The credit ratings agency Fitch has downgraded the UK's sovereign debt by one notch to AA+ from AAA.
This was not unexpected: the UK has been on "negative watch" for some time and was downgraded by Moody's not long ago. However, the terms of the downgrade are distinctly odd.
Firstly, let's remind ourselves what the purpose of a credit rating is. For sovereign debt, it is supposed to give investors an indication of the risk of loss due to default. Therefore it will assess the conduct of fiscal and monetary policy in the country concerned in the light of key macroeconomic indicators. Neither the indicators themselves, such as the projected path of GDP, interest rates and debt/GDP, nor the economic policies alone are a sufficient indicator of default risk. Both are needed to give a reasonable assessment of the likelihood of sovereign default and/or debt restructuring.
Credit ratings are NOT intended to give a general indication of the health of an economy. Nor are they intended to indicate risk of indirect losses due to inflation or low interest rates.
So the downgrade indicates that the UK is considered slightly more likely to default on its debt than countries such as Canada and Norway that still have AAA ratings.
The justification for this is the UK's weak economic performance, which despite government's best efforts to contain public borrowing is creating a rising debt trajectory - now expected to peak at over 100% of GDP - and large fiscal and current account deficits. Fitch correctly notes that the rising proportion of debt/GDP increases the financial fragility of the UK economy, making it less resilient to economic shocks.
That seems reasonable, doesn't it? Except that Fitch then goes on to undermine the entire justification for this downgrade by pointing out that there is virtually zero chance of a "self-fulfilling fiscal financing crisis" because of the UK's status as a reserve currency issuer and the Bank of England's willingness to "intervene in the government debt market" (i.e. buy sovereign debt). If there is virtually zero chance of a fiscal financing crisis, then there is virtually zero chance of debt default. In which case, what exactly is the point of this downgrade?
Fitch implies that, rather than allowing the UK to default on its debt, the Bank of England would monetise it. Now, the risk from monetisation is inflation. But a credit rating does not assess the risk of losses due to inflation. It is supposed to assess the default risk. If, as Fitch suggests, the Bank of England would as a last resort monetise debt, there is ZERO risk of default.
It is worth pointing out at this point that Fitch's implication that as a last resort the Bank of England would monetise debt ignores the fact that the UK is a member of the EU, and monetary financing of government is explicitly forbidden under the Lisbon Treaty. Whether or not the UK's debt does indeed have an increased risk of default therefore depends on the UK's commitment to the EU. The current government is perhaps a little wobbly on that: it may well be that, as a last resort, it would break the Lisbon treaty to prevent debt default. In which case there is still zero risk of default, though there might be considerable political and economic instability from such a course of action. However, if the UK chose to abide by its treaty commitments (not to mention its self-imposed limits on the extent of sovereign debt purchases by the central bank), then there would be some risk of default as large-scale monetisation of debt would not be an option.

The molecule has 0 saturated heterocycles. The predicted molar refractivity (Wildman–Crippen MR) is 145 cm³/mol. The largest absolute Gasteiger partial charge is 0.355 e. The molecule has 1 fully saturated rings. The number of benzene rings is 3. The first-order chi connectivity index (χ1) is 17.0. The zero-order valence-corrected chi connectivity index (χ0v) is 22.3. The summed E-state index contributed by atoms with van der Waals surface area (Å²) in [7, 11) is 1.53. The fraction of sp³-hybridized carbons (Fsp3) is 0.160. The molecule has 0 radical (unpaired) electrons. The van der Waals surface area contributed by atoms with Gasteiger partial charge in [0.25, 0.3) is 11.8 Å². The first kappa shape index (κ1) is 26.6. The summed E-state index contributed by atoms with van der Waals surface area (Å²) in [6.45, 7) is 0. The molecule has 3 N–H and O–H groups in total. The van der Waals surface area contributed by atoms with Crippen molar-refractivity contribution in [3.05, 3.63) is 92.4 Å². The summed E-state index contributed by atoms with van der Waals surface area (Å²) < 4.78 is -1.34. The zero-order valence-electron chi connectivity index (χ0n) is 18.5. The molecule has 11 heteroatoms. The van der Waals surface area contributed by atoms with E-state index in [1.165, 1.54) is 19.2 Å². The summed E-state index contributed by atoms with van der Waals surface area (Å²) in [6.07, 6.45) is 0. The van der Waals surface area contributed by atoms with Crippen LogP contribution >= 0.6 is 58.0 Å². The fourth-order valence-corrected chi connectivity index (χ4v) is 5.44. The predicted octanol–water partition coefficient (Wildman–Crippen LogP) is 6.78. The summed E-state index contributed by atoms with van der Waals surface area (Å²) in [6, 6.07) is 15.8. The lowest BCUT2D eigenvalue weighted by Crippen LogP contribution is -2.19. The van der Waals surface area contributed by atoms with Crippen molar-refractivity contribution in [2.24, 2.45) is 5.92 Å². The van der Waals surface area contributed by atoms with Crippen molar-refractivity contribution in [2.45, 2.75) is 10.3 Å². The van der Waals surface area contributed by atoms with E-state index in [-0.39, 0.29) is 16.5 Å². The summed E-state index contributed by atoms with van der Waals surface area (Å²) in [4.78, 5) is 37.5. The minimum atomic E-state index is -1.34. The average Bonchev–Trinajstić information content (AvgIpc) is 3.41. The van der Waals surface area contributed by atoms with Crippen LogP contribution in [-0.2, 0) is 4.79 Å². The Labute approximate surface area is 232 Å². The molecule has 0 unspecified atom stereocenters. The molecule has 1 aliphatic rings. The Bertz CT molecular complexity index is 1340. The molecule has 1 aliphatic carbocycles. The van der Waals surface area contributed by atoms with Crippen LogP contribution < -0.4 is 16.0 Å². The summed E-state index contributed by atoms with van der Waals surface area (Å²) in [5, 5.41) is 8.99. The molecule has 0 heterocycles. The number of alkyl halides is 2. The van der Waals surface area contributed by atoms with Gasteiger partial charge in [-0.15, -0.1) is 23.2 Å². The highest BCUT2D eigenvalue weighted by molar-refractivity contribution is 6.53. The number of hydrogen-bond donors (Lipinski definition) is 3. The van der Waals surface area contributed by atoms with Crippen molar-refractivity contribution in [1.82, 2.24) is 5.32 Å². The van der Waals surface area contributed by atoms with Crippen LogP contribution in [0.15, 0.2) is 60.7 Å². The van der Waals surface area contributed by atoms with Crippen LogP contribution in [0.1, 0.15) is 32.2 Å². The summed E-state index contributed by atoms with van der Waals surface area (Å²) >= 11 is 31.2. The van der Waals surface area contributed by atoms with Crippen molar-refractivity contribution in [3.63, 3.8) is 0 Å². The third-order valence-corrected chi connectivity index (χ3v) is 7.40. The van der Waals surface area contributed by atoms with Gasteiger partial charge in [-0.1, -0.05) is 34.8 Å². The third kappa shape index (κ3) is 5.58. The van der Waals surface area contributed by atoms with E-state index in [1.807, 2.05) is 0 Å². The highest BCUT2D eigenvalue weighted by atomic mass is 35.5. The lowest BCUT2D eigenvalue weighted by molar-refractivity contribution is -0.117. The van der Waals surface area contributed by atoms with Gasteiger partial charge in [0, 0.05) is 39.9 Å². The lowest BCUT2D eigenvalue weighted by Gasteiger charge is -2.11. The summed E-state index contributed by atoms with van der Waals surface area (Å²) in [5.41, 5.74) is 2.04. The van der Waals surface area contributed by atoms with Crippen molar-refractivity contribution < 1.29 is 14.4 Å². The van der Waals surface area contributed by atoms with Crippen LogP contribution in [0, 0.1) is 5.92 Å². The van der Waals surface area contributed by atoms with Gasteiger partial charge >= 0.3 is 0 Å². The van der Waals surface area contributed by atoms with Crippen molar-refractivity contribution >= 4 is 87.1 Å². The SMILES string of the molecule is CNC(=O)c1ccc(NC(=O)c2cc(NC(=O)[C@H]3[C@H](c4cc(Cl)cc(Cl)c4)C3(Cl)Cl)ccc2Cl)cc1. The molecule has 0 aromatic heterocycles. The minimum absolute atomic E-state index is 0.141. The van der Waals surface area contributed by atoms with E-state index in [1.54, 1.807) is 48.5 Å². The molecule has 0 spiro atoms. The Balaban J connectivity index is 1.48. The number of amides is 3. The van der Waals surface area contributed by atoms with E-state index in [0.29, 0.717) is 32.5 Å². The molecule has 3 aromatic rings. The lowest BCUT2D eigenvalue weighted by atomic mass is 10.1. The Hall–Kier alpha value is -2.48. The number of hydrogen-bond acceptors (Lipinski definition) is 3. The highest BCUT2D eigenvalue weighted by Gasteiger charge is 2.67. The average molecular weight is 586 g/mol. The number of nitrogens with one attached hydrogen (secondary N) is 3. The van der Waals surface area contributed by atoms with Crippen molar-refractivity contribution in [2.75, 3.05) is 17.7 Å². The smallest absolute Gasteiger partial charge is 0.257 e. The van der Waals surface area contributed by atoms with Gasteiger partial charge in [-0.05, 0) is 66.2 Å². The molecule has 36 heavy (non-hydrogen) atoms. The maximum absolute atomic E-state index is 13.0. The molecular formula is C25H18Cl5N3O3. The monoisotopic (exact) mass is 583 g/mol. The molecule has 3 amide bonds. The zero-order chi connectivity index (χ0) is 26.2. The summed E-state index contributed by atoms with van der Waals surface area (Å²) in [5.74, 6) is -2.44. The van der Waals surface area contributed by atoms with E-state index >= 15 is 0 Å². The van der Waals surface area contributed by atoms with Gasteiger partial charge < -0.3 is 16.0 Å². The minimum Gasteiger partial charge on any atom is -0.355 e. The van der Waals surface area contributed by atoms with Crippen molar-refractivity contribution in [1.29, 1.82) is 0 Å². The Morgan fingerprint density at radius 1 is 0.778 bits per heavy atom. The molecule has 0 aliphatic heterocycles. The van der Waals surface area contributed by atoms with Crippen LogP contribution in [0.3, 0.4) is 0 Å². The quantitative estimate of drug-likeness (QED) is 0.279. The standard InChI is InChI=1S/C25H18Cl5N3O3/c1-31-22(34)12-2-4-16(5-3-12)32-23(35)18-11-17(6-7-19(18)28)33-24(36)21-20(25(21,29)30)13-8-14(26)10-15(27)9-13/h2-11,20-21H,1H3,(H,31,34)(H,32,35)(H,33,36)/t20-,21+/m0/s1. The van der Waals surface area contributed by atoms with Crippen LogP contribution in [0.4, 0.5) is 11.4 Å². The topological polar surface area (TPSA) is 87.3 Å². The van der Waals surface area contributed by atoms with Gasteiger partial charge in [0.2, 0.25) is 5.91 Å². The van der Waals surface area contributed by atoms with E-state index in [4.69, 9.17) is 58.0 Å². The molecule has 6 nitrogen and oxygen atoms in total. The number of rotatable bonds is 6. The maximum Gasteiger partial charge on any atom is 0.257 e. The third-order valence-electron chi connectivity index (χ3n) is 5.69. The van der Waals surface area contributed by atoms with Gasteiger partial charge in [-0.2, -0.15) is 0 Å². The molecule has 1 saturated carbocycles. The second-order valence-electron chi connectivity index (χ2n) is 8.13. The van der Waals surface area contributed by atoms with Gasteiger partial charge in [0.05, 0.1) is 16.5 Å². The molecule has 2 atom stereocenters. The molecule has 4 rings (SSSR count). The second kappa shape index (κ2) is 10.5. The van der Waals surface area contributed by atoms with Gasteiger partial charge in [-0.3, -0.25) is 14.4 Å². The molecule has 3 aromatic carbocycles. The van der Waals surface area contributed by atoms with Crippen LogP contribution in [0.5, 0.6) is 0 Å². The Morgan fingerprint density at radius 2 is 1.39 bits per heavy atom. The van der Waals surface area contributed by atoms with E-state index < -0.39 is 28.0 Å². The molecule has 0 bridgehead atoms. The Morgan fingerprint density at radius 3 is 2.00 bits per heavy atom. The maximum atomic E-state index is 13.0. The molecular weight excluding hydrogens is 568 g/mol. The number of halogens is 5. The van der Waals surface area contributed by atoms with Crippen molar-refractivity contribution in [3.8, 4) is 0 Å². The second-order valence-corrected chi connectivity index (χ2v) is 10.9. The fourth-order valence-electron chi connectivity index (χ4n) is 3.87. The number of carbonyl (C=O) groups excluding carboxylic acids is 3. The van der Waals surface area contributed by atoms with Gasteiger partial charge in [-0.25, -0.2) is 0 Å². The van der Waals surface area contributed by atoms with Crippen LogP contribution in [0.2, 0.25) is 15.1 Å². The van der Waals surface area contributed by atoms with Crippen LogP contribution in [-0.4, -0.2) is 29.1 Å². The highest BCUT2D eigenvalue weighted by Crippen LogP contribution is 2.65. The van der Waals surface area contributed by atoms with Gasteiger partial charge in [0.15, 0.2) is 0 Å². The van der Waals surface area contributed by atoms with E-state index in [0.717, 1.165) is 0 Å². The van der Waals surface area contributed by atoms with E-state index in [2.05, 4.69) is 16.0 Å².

But there is a more fundamental issue here. Fitch notes that the UK's public debt is denominated exclusively in domestic currency. A sovereign currency-issuing government should never default on its domestic-currency sovereign debt obligations, since it can always create money to settle them. Debt default for a sovereign currency issuer is a therefore a POLITICAL decision, not an economic one. Fitch's downgrade amounts to a vote of no confidence in the Cameron government, and particularly in the Chancellorship of George Osborne. And the timing of the announcement is exquisite, coming as it does at the end of a week which saw bad labour market figures, criticism from the IMF of the Chancellor's economic strategy, and the exposure of fundamental flaws in an economic theory frequently used to justify aggressive deficit reduction measures.
For this reason, illogical though it seems, the Fitch downgrade should be taken seriously. The Government does not give the impression of being competent. Frequent U-turns on changes to taxes and benefits, poorly thought-out reforms of entitlement programmes, lack of coherent investment strategy, propping of an overblown housing market, failure to tackle bank reform, undermining of expansive monetary policy with ill-considered fiscal tightening.....none of these look like the actions of a Government that has the faintest idea what to do with a stagnant economy and damaged financial system. What is worrying is there is little evidence that the Opposition's ideas are any more coherent. Only today the Labour party outlined changes to the unemployment benefits system that would leave people in debt when they found a job: it was billed as "putting 'insurance' back into National Insurance", but I've never heard of an insurance system that forced people to repay money paid out under the scheme.
The biggest risk to the UK economy, and therefore to the safety of UK sovereign debt, is the clowns running our political system. Heaven help Mark Carney. He has a simply horrible job to do.
Fitch downgrades United Kingdom to AA+ , Outlook Stable - Fitch Ratings (press release)
Moody's downgrades UK's government bond rating to Aa1 from Aaa: outlook now stable - Moody's (press release)
UK unemployment rises to 2.56m - BBC
A Bad Week for UK's Osborne - CNBC
Reframing Reinhart & Rogoff - Coppola Comment
Labour plans student-style "salary loans" for the unemployed - Guardian